The St. Petersburg summit held April 29 between Japan’s new prime minister, Yoshiro Mori, and Russian President-elect Vladimir Putin marked a new stage in bilateral negotiations on signing a peace treaty. The two nations had earlier agreed to settle their territorial dispute on the Northern Territories by the end of this year, and thus be able to conclude the peace treaty and fully normalize relations.

Putin — who assumed the presidency Sunday — promised Mori that he would make a state visit to Japan in late August. It remains to be seen, however, if Japan and Russia will settle their territorial dispute in the remaining months of the year, as the feud has continued for more than 50 years following the end of World War II. Putin and other Russian leaders should realize that it is in Russia’s strategic interest to return the small islands off the Far Eastern region to Japan.

The summiteers addressed each other by their nicknames, with Mori calling Putin “Volodya” and Putin calling Mori “Yoshi.” Personal friendship is especially important in summit diplomacy. I hope that Mori and Putin will hold frequent talks and have frank and friendly exchanges.

The leaders reportedly agreed to respect all agreements reached in the past by the two nations on the territorial issue. Those include the Tokyo Declaration, the Krasnoyarsk agreement and the Moscow Declaration. Putin also agreed to normalize relations with Japan in all respects, by signing the peace treaty. Mori stressed that the two nations should simultaneously promote strategic and geopolitical relations, wide-ranging economic cooperation and negotiations on the peace pact.

Japan, the United States, China and Russia are the four major powers in the Asia-Pacific region, but Japanese-Russian relations are still undeveloped. Mori believes that breaking the stalemate in bilateral relations will help stabilize the region.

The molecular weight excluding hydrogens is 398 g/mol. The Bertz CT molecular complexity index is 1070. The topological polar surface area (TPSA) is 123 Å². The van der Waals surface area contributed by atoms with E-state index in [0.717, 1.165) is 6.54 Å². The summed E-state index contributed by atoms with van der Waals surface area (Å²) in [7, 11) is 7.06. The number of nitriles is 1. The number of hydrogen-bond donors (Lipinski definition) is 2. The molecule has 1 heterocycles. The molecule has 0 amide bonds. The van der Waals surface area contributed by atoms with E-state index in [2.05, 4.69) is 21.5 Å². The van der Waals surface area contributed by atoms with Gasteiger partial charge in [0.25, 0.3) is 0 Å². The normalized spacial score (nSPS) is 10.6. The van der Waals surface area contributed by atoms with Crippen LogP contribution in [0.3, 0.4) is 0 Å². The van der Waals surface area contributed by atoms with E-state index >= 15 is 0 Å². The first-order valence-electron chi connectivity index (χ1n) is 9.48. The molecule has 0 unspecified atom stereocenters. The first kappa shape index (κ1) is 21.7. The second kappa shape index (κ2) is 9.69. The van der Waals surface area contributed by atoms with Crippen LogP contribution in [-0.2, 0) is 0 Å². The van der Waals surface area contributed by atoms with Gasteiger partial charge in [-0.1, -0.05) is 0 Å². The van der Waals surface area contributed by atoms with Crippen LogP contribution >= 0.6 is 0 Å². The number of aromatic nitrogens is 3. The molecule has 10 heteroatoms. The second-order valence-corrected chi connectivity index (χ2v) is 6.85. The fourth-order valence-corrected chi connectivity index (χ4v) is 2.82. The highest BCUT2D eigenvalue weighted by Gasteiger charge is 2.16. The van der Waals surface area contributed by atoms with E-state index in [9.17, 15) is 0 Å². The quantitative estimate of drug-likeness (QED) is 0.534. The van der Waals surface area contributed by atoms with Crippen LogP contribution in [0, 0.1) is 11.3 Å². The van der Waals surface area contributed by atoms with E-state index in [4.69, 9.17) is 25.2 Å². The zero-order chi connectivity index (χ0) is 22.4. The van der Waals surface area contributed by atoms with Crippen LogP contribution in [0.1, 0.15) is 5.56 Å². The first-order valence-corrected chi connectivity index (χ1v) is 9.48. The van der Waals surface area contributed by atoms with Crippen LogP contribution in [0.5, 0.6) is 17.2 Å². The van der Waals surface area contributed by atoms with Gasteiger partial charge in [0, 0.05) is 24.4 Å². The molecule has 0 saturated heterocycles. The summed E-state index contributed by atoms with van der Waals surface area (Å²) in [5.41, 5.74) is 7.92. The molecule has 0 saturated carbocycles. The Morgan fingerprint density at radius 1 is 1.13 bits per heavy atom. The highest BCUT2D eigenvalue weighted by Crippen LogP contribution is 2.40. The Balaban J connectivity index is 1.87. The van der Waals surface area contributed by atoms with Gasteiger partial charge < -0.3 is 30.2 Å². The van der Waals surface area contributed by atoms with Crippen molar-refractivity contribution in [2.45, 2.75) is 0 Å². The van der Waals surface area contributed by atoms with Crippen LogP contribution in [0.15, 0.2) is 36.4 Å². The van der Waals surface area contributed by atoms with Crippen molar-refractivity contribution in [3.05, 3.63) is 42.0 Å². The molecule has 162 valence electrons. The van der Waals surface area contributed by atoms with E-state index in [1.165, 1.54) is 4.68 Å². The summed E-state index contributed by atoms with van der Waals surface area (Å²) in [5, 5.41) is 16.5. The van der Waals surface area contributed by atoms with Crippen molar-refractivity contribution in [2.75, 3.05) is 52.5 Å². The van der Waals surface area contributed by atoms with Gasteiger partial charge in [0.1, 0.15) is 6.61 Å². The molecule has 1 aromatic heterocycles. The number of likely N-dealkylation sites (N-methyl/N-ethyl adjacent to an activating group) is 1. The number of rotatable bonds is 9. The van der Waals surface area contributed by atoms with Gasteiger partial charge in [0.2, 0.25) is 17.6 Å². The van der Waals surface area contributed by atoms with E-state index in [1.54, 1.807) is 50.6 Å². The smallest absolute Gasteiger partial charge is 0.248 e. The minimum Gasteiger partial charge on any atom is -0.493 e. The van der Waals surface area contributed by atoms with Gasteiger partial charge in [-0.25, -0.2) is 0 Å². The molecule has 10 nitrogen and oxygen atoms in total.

Central to the development of Japanese-Russian relations is the 1993 Tokyo Declaration signed by then Japanese Prime Minister Morihiro Hosokawa and Russian President Boris Yeltsin. In the declaration, the two nations agreed to settle the territorial dispute regarding the islands of Etorofu, Kunashiri and Shikotan and the Habomai group of islets in order to conclude a peace treaty early and to normalize their relations.

As the basis of a territorial settlement, the declaration listed:

* historical and legal documents showing the national border between Etorofu and Urupp islands was peacefully established;

* the 1956 Japan-Soviet joint declaration agreeing to establish bilateral diplomatic relations and other documents signed by the two countries; and,

* the principles of law and justice.

In their negotiations, Japan and Russia must adhere to the principles of the Tokyo Declaration.

Japanese-Russian relations reached a turning point in 1997, when then Prime Minister Ryutaro Hashimoto and Yeltsin agreed in their talks in Krasnoyarsk, Russia, that the two countries should do all they could to conclude a peace treaty by 2000.